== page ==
Montreal’s Brian Gionta (right) is mobbed by Max Pacioretty and his mates after tying the game with 48 seconds to play . . . (Christinne Muschi/Reuters)
MONTREAL — Usually, when the power play is humming, David Krejci is the quarterback of the No. 2 power-play unit. In theory, Krejci works the half-wall, using his vision and smarts to look for shooting options up top, far post, or in the slot.
But things are going so poorly that Krejci isn’t even on the half-wall anymore.
Last night, with the Bruins entering the game on an 0-for-10 tumble in their last four outings, the coaching staff moved Krejci from his normal position on the second unit. Instead, Tyler Seguin was on the left-side half-wall, while Krejci shifted to the slot.
The result: another blanking on the power play. Despite the reconfiguration, the Bruins went 0 for 3 on the power play. They totaled only two shots during their six minutes of power-play time.
Of Krejci’s 25 points this season, only 2 have come on the power play (both assists). Krejci recorded both helpers during two-man advantages. During five-on-four play, Krejci has no points. Last year, Krejci recorded 14 of his 52 points (6 goals, 8 assists) on the power play.
“I’m not worried about it,’’ Krejci said before last night’s 3-2 overtime loss to the Canadiens. “It just doesn’t go in on the power play. I’m not going to make a big deal of it.
“If it doesn’t go in, at least we have to have a good power play to build momentum and get up for the next shift. If we don’t get a goal, we keep trying. For me, it doesn’t matter if it’s on the power play or five-on-five.’’
It’s a mystery why Krejci (25 points entering last night, third on the team) hasn’t found his touch on the power play. Two years ago, he recorded 19 of his 73 points on the power play. With Marc Savard usually occupying the quarterback position on the first unit, Krejci has usually been on the second unit against the second wave of opposing penalty-killers.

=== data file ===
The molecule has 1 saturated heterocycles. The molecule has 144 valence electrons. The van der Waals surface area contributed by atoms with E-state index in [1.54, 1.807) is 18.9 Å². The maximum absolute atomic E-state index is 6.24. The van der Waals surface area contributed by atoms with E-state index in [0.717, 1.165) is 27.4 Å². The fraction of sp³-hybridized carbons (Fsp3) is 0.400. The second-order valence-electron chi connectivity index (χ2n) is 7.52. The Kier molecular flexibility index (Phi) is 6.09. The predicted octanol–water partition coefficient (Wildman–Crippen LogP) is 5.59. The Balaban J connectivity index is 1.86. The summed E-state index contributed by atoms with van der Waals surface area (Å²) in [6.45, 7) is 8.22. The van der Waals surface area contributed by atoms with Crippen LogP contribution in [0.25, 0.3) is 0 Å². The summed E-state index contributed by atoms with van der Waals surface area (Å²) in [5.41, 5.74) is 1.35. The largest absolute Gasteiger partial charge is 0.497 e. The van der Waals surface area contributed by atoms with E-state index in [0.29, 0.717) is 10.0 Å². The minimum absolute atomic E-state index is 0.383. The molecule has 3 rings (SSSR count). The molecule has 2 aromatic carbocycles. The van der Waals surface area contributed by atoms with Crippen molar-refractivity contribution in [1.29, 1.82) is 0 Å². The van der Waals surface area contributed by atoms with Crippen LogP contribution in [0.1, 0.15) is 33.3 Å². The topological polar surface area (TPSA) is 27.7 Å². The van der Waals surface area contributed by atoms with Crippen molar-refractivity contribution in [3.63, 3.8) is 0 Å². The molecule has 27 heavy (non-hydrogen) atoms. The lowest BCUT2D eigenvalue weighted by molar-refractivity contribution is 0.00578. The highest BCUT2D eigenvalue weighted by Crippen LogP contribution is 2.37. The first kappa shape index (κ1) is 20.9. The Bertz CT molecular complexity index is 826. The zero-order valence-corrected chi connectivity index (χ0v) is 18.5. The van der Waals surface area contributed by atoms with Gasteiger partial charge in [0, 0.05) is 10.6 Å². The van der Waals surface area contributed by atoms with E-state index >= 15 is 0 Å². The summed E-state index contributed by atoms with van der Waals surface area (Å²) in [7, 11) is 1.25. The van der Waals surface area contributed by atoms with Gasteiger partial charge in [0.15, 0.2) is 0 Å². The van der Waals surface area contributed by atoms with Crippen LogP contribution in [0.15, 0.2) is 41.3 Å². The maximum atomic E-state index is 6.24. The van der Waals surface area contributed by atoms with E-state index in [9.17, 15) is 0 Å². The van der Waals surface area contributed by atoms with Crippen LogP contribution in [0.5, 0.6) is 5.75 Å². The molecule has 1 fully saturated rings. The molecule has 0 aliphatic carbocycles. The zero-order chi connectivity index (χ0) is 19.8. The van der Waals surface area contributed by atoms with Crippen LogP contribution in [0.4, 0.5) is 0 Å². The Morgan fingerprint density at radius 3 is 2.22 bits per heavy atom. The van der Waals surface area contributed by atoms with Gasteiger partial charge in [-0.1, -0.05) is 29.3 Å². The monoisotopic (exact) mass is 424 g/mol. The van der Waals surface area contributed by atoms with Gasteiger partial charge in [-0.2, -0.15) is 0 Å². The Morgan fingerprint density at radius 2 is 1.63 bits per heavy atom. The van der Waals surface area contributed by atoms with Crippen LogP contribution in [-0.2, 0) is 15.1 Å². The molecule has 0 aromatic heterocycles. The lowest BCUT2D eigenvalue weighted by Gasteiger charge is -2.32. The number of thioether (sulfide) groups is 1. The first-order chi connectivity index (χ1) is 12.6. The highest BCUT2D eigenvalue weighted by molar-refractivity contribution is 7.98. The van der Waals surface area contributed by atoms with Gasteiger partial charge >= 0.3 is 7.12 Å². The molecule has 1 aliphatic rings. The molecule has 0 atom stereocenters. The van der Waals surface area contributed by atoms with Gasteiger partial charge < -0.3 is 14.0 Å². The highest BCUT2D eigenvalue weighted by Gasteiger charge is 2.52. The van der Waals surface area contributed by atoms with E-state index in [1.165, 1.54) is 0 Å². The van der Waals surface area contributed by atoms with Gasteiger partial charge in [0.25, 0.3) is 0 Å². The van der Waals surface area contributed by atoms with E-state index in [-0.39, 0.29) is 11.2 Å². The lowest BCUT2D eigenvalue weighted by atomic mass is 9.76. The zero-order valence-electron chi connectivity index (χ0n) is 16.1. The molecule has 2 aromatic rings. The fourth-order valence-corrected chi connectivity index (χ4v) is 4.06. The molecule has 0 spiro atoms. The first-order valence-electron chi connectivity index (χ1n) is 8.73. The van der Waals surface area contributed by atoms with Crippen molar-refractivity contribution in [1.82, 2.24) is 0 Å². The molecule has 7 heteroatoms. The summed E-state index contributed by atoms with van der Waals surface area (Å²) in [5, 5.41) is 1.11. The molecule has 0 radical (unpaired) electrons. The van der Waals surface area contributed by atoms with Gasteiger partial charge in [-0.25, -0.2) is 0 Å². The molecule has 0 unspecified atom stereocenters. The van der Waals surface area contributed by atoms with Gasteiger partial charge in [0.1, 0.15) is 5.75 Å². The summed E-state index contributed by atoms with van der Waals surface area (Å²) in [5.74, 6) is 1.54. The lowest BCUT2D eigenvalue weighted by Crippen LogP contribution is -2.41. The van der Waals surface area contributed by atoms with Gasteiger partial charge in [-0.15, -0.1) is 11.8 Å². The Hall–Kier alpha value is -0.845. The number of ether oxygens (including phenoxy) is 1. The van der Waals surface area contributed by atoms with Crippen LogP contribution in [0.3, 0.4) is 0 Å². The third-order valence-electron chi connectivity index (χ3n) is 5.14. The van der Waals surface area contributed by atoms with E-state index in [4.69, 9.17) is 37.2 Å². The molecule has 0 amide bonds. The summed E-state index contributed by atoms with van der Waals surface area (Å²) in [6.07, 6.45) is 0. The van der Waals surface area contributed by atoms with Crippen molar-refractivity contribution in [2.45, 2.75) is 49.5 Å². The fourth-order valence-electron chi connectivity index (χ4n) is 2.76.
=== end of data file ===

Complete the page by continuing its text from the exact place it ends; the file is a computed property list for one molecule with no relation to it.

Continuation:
It could be that Krejci’s individual struggles reflect the team’s man-advantage inefficiency. The Bruins have scored on 16.8 percent of their power plays, 18th overall in the league.
“We have good enough skilled players that are capable of scoring some goals,’’ Krejci said. “I think it’s a matter of time before we put the puck in the net again.’’
A Bell rung The last time Brad Marchand was at the Bell Centre, he was on the wrong end of the No. 76 Express. During a 4-3 loss Dec. 16, Montreal defenseman P.K. Subban launched himself and drilled Marchand with what the Boston forward termed one of the hardest hits he’s ever taken.
“He got me pretty good,’’ Marchand said before the game. “But that’s part of the game. Lots of guys take runs at each other. I’ve done it before.
“If he’s in the position where I can hit him, I’m going to go hit him. I’m not going to go out of my way and do it. It’s just one of those things where if the opportunity arises, I’ll try and finish a check on him. But I’m not going to run around.’’
Marchand missed three games last month because of some ill effects from Subban’s blast. Since his return, Marchand has mostly skated in his usual fourth-line spot with Gregory Campbell and Shawn Thornton. But he has also moved up the chart — he skated with Recchi and Patrice Bergeron last night — because of his speed, feistiness, and heavy shot.
“It’s easy to have chemistry with guys as long as you work hard,’’ Marchand said. “Then most guys will connect and work well together. I think the biggest thing is that I work hard on the ice. I’ll just go get pucks and give them to the guys for them to do things with it.’’
Horton sidelined Nathan Horton missed his first game as a Bruin last night because of an undisclosed injury. Horton was hurt in the third period Thursday and didn’t complete practice Friday. Daniel Paille, a healthy scratch in the last two games, was back in the lineup. Coach Claude Julien termed Horton day-to-day . . . Julien moved Michael Ryder up to the first line with Savard and Lucic. The line had little chemistry, as neither Lucic nor Savard recorded a shot . . . Zdeno Chara and Hal Gill tangled after the final buzzer. Both were tagged with 10-minute misconducts . . . After playing right wing for most of the last two games, Bergeron moved back to center between Marchand and Recchi. Seguin, who had been centering Recchi and Bergeron, skated on the right side with Krejci and Blake Wheeler . . . Michael Cammalleri played only 7:23 before leaving in the second because of an undisclosed injury . . . Ex-Bruin Miroslav Satan signed with Dinamo Riga of the KHL yesterday. Satan latched on with the Bruins around this time last year, signing a one-year deal Jan. 3. Satan had 9 goals and 5 assists in 38 regular-season games, then put up a 5-5—10 line in 13 playoff appearances.
Fluto Shinzawa can be reached at email@example.com.